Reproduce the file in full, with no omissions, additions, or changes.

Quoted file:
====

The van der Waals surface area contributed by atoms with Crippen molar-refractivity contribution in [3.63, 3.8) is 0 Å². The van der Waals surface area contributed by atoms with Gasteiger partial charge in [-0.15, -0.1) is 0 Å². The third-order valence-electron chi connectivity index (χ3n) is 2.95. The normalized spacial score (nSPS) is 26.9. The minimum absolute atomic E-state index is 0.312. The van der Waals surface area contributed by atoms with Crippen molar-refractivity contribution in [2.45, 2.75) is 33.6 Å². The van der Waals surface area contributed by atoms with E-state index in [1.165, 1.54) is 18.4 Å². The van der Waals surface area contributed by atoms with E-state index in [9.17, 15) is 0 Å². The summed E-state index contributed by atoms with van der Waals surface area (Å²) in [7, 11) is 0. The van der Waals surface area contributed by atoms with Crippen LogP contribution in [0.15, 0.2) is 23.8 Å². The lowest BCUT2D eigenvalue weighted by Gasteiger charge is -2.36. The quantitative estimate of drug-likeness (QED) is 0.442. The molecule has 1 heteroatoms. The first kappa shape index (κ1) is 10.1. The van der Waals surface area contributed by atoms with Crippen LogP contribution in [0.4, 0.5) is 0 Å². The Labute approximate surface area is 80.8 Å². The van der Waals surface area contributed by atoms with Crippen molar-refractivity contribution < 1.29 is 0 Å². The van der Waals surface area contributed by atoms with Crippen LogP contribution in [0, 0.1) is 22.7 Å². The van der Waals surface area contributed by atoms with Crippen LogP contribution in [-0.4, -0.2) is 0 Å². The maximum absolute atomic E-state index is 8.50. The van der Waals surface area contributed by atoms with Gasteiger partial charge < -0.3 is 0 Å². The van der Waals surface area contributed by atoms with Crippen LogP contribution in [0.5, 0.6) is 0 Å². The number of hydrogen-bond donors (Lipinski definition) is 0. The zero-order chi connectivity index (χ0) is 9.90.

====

The van der Waals surface area contributed by atoms with Crippen molar-refractivity contribution in [3.63, 3.8) is 0 Å². The van der Waals surface area contributed by atoms with Gasteiger partial charge in [-0.15, -0.1) is 0 Å². The third-order valence-electron chi connectivity index (χ3n) is 2.95. The normalized spacial score (nSPS) is 26.9. The minimum absolute atomic E-state index is 0.312. The van der Waals surface area contributed by atoms with Crippen molar-refractivity contribution in [2.45, 2.75) is 33.6 Å². The van der Waals surface area contributed by atoms with E-state index in [1.165, 1.54) is 18.4 Å². The van der Waals surface area contributed by atoms with E-state index in [9.17, 15) is 0 Å². The summed E-state index contributed by atoms with van der Waals surface area (Å²) in [7, 11) is 0. The van der Waals surface area contributed by atoms with Crippen LogP contribution in [0.15, 0.2) is 23.8 Å². The lowest BCUT2D eigenvalue weighted by Gasteiger charge is -2.36. The quantitative estimate of drug-likeness (QED) is 0.442. The molecule has 1 heteroatoms. The first kappa shape index (κ1) is 10.1. The van der Waals surface area contributed by atoms with Crippen LogP contribution in [0.4, 0.5) is 0 Å². The Labute approximate surface area is 80.8 Å². The van der Waals surface area contributed by atoms with Crippen molar-refractivity contribution < 1.29 is 0 Å². The van der Waals surface area contributed by atoms with Crippen LogP contribution in [0, 0.1) is 22.7 Å². The van der Waals surface area contributed by atoms with Crippen LogP contribution in [-0.4, -0.2) is 0 Å². The maximum absolute atomic E-state index is 8.50. The van der Waals surface area contributed by atoms with Gasteiger partial charge < -0.3 is 0 Å². The van der Waals surface area contributed by atoms with Crippen LogP contribution in [0.5, 0.6) is 0 Å². The number of hydrogen-bond donors (Lipinski definition) is 0. The zero-order chi connectivity index (χ0) is 9.90.